S0015. WOLFGANG SCHNEIDERHAN, w.Otto Schulhof & Karl Bohm: Bach, Mozart, Saint-Saens & Fibich. (Japan) Opus Kura 2020, recorded 1934 & 1947.
As in DGG's recent 5-CD boxed set of Wolfgang Schneiderhan's (mostly) 1950s recordings in the yellow label’s Original Masters series, this new release from the upscale Japanese Opus KURA label shows how great musical results can be obtained with entirely noble and straightforward means. It’s the difference between an Oistrakh and a Heifetz.
Of course, however you do it requires a virtuoso's technique and that Schneiderhan, despite his exceptionally relaxed approach to music making, had technique in gobs. His ability to float a phrase high in the lyrical stratosphere is quite extraordinary, as is his command, poise and intonation in fiendishly difficult fast passages. At the age of 22, Schneiderhan gave a reading of the Brahms that is the equal, for excitement and majesty, of that of any of his more famous colleagues, and his Bach Chaconne, recorded for Columbia in 1947, is the stuff of which legends are made (surprisingly, he made only one other studio recording of the Bach solo violin music, the second Partita for DGG.
The first movement cadenza, by Schneiderhan’s teacher Julius Winkler, is the same as that the soloist used in his 1953 recording for DGG, with the Berlin Philharmonic conducted by Paul van Kempen. Mr. Itakura, who wrote the liner notes (in Japanese only, unfortunately, with a brief English summary) does not understand why Schneiderhan chose Winkler. Considering that, at the time, the usual cadenzas by Kreisler and Joachim were likely rejected by Nazis, perhaps he chose his teacher's cadenza as a subtle protest.
The sound is exceptionally good: clean and with few distractions, allowing the musical power of these performances to come through with great intensity. Keep your eye on this label. It’s a good one!
- Laurence Vittes
“Wolfgang Schneiderhan was born on 28 May, 1915 in Vienna as the son of the actor Theodor Schneiderhan, and received his first violin lessons from his mother, the prominent zither virtuoso Emma Schneider-Fallmann. He performed in public for the first time as a child prodigy in 1920. He then studied with Julius Winkler in Vienna, and supplemented his training through studies with Otakar Sevcik in Pisek, as did his brother Walther, who later became concertmaster of the Vienna Symphony. By the end of the 1920s Wolfgang Schneiderhan's international career had begun, which would lead him to important centers of music and festivals worldwide. In addition to this, he developed a very successful orchestral career, becoming concertmaster of the Vienna Symphony in 1933 before taking up the same position with the Vienna State Opera on 1 September, 1937.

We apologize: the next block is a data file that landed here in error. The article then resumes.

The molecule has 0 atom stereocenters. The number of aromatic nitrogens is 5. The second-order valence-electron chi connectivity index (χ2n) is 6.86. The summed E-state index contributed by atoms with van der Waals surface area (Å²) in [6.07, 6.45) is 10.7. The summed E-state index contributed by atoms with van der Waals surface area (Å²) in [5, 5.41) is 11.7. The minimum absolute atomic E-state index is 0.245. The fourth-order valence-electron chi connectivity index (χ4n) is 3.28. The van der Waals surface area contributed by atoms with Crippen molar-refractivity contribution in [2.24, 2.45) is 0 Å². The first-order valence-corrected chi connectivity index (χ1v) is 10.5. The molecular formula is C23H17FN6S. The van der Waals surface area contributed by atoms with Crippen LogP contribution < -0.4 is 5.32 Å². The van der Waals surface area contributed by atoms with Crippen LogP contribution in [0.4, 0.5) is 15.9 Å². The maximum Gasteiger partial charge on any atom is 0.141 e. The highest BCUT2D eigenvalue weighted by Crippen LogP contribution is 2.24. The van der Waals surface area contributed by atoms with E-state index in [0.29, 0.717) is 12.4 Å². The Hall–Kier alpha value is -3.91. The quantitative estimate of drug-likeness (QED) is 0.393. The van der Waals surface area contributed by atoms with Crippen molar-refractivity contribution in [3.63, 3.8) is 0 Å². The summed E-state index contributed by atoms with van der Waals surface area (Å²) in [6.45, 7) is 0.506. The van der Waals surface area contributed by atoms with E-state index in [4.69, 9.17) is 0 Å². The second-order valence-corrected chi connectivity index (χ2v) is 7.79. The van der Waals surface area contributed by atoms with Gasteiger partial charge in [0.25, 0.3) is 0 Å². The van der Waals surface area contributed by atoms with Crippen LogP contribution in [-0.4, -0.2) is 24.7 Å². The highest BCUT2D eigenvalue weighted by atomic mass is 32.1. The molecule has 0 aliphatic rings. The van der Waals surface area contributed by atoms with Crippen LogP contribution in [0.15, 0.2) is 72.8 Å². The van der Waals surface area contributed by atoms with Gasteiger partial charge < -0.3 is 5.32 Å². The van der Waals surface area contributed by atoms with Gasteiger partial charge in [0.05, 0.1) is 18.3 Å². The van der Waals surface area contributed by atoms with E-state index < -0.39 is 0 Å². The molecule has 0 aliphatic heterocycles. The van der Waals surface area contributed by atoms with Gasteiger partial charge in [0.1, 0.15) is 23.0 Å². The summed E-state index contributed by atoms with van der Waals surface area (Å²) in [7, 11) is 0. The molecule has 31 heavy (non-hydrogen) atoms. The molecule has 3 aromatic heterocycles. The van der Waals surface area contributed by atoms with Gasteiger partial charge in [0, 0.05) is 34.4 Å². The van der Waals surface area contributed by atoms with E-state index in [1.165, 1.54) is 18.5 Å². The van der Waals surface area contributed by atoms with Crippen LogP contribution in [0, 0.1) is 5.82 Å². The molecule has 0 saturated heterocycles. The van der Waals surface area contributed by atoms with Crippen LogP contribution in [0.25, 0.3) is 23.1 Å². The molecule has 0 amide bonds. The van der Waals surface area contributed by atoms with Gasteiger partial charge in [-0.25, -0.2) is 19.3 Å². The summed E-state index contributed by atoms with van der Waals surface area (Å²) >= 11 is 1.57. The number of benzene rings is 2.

Shortly thereafter, together with Otto Strasser, Ernst Morawec und Richard Krotschak, he founded the Schneiderhan Quartet, an ensemble which existed until 1951. By then, Wolfgang Schneiderhan had already left the Philharmonic. His solo career was not compatible with work in the orchestra, and despite great efforts on the part of then chairman Rudolf Hanzl, he relinquished his orchestral duties on 31 May, 1949, although in the following years never did he lose contact with the orchestra. Even after parting with the string quartet he did not turn away completely from chamber music activities, as he continued to play piano trio with Edwin Fischer and Enrico Mainardi and violin sonatas with Carl Seemann. In September 1952 he made his benchmark Deutsche Grammophon recordings of all ten Beethoven violin sonatas with Wilhelm Kempff in the Konzerthaus, Mozartsaal, Vienna.
As successor to Georg Kulenkampf he directed master classes in violin at the International Music Festival in Lucerne, an institution which provided him a musical home for many decades. He was co-founder, together with Rudolf Baumgartner, of the renowned Festival Strings Lucerne in 1956. Schneiderhan's professorships at the Salzburg Mozarteum and Vienna College of Music are indicative of his lifelong activities as pedagogue, which he complemented through his endeavors as editor and publisher of numerous classical violin compositions, and articles and lectures pertaining thereto, which continued up until his death.
Wolfgang Schneiderhan was concertmaster of the Vienna Philharmonic for only 12 years….he appeared 80 times with the Vienna Philharmonic as soloist….The solo repertoire which he performed with the Philharmonic was predominantly made up of the violin concerti of Bach, Mozart, Beethoven, Brahms, Tchaikovsky and Dvorák, as well as Mozart's ‘Sinfonia concertante’, Beethoven's ‘Triple Concerto’, violin romances, and the ‘Double Concerto’ of Brahms. He also performed works by Arcangelo Corelli, Joseph Haydn, Giovanni Battista Viotti, Niccolò Paganini, Felix Mendelssohn Bartholdy, Edward Elgar, Edouard Lalo and Igor Stravinsky. Schneiderhan appeared with his wife, Irmgard Seefried, who sang Mozart's soprano aria ‘Non temer, amato bene’, KV 490, while he played the violin obbligato. The time span of Schneiderhan's appearances with the Vienna Philharmonic was longer than most musicians' entire professional career.
Wolfgang Schneiderhan performed with the most prominent musicians of the 20th century: Géza Anda, Karl Böhm, Edwin Fischer, Pierre Fournier, Ferenc Fricsay, Wilhelm Furtwängler, Gerhart Hetzel, Herbert von Karajan, Istvan Kertész, Hans Knappertsbusch, Clemens Krauss, Richard Krotschak, Enrico Mainardi, Lord Yehudi Menuhin, and Janos Starker. The most prominent admirer of his artistic ability was none other than Richard Strauss, who conducted concertmaster Schneiderhan in both of the legendary concerts on the occasion of the master's 75th and 80th birthdays in 1939 and again in 1944. For Richard Strauss, Wolfgang Schneiderhan was the measure of all things relating to the violin.”
- Vienna Philharmonic